After touring behind All These Dreams, a record that earned him international accolades and comparisons to everyone from Leonard Cohen to Mickey Newbury to Harry Nilsson, Combs has returned with a new album that puts down stakes in fresh sonic terrain. Canyons of My Mind, out in March on New West, is — as its title suggests — a landscape where the personal and the pastoral converge. Drawing inspiration from the biographies of literary figures like Charles Wright and Jim Harrison, Combs has created an album that explores the notion of “sustainability” in its many facets — artistic, economic, spiritual, environmental.

"When I set out to record All These Dreams, I had a distinct vision of what I wanted the record to sound like. It was a cocktail of the Roy Orbison, Glen Campbell, Nilsson vibes that you can hear right there on the surface," Combs says. "Canyons of My Mind is much more personal. It’s a testament to my acceptance of who I am as a man, and who I am becoming.” The record’s sonic adventurousness bears witness to that evolution, as well as to some big changes in his personal life. Between All These Dreams and Canyons, Combs married his longtime girlfriend Kristin, with whom he honeymooned for six weeks in the Minnesota wilderness. “She walks through her life exuding such open-mindedness and kindness,” Combs says. “I can’t help but watch in awe. She lets me be whoever I want to be, and that’s new to me. And quite refreshing, and freeing.”

The quiet struggles and satisfactions of carving out an identity in a world gone wrong are palpable throughout the album. Whether questing through the labyrinth of his own spiritual yearning, (“Heart of Wonder”), recreating a rail rider’s full-body sensation of freedom beneath an azure Montana sky (“Rose Colored Blues”), imagining a near-future dystopia where the very idea of green spaces has been annihilated (“Dirty Rain”), or channeling the desire of a peeping Tom who has fallen in love with his sylvan quarry (“Hazel”), Combs refines the vulnerable vagabond persona he mastered on All These Dreams while pushing it beyond those boundaries, into a more pastoral realm aligned with artists like Nick Drake and Tim Buckley. The idea of the artist’s creative life as an ecosystem — one just as in need of cultivation and care as our own imperiled world — informs much of Canyons. For Combs, the quest to sustain his own capacity to create on a daily basis is what drives him. “I want to create for the rest of my life — writing, singing, painting,” he says. “I also want my life to include a family, a house, and kids. Seeking out other artists who’ve been able to keep the lights on without compromising their art – that keeps me inspired.”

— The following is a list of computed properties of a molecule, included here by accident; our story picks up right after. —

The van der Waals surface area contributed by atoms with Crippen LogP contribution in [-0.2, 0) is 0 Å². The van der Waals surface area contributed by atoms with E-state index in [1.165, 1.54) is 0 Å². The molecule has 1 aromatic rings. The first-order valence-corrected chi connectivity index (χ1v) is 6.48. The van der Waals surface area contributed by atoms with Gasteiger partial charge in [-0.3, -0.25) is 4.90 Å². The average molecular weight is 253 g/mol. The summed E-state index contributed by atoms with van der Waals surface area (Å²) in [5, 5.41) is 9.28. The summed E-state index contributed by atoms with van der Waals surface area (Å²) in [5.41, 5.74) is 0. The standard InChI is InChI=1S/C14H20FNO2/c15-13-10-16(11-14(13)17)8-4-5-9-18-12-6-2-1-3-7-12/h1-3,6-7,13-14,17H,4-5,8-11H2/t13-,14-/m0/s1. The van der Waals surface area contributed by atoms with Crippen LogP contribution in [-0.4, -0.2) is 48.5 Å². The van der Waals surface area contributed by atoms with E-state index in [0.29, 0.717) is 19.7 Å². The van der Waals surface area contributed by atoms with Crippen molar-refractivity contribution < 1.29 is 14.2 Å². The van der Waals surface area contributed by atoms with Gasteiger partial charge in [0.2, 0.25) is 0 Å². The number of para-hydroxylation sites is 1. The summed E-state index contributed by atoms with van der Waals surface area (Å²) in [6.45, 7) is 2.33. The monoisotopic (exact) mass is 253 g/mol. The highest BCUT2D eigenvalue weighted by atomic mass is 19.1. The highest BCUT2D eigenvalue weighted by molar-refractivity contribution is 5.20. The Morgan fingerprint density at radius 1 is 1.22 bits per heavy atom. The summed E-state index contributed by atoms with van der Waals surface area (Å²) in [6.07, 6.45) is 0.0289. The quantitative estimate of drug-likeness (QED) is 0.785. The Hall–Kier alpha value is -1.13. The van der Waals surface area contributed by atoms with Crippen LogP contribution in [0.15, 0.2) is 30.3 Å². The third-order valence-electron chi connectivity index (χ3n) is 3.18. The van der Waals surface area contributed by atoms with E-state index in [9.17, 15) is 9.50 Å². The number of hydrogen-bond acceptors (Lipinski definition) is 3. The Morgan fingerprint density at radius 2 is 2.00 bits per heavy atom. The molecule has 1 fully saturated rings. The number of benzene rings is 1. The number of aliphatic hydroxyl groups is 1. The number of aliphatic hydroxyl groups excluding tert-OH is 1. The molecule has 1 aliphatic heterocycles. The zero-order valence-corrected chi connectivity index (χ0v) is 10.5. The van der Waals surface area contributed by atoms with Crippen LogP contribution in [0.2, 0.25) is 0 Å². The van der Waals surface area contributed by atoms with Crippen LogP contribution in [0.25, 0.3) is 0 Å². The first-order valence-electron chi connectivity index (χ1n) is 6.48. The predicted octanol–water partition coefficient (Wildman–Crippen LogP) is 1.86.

Skyway Man
Skyway Man
An Introduction to the Wide World of James Wallace & Folk Futurism

“He says the sun came out last night. He says it sang to him.”
― Project Leader, Close Encounters of the Third Kind

“If you are not a myth whose reality are you? If you are not a reality whose myth are you?”
― Sun Ra, Prophetika Book One